You may own a small business, making many internal repairs or DIY projects over the weekend. If you replace interior doors, proper hinges need to be installed to hold the doors’ weights and take daily abuse.

From a ball bearing hinge to a strap hinge, most types are installed with the same basic technique.

hinges

(photo credit to the owner)

Reversible or Not?

Every door has a certain orientation such as left- or right-hand hinge installations. The hinges you purchase separately from the door need to match your room and frame style. Look for the orientation printed on the hinge packaging or try reversible models. These hinges work in both positions, making the purchase and installation easier for any novice.

Measure the Spacing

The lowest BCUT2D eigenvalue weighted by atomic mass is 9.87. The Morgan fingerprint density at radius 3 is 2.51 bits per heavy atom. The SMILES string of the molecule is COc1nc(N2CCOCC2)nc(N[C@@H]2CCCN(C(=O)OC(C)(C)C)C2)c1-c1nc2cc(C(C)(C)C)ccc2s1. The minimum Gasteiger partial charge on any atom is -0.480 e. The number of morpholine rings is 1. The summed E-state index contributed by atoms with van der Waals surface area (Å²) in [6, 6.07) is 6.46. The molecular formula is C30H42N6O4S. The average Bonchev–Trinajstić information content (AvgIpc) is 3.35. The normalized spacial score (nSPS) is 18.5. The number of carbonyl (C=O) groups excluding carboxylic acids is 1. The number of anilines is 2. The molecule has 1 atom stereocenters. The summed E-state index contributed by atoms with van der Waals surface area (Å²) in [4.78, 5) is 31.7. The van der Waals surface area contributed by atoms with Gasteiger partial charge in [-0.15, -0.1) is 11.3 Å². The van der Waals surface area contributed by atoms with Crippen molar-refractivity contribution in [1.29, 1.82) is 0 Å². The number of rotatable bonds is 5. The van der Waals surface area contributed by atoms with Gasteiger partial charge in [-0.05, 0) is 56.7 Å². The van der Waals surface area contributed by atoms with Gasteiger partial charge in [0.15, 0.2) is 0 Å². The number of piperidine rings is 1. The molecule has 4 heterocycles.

Hinges aren’t just installed at any point on the door. Take a measuring tape and mark the new hinge locations on the door. The bottom hinge should be about 10 inches above the floor, whereas the top hinge must be 5 inches from the top. Center the middle hinge exactly halfway between the other hinges to properly support the door’s weight.

Protect the Frame

Each hinge has a different edge clearance as it closes between the door and frame. In general, 1/8 inch is standard space to have for the hinge, but it’s best to test the spacing with your particular model. Place the hinge on the door with some masking tape. Gently close the door to see if you have enough clearance. You don’t want to damage the frame with the hinge as the door swings.

Surface-Mounted or Recessed?

You’ll need to shave some of the wood off the door for a recessed hinge leaf. Surface-mounted hinges are simply attached directly to the door’s surface, making them relatively popular for a fast installation.

Prepare your door before drilling any holes or shaving off wood for a recessed hinge leaf. You only have to install the hinge one time in its lifespan. Once you finish the project, you shouldn’t have to repeat it again unless you want to remodel in the future.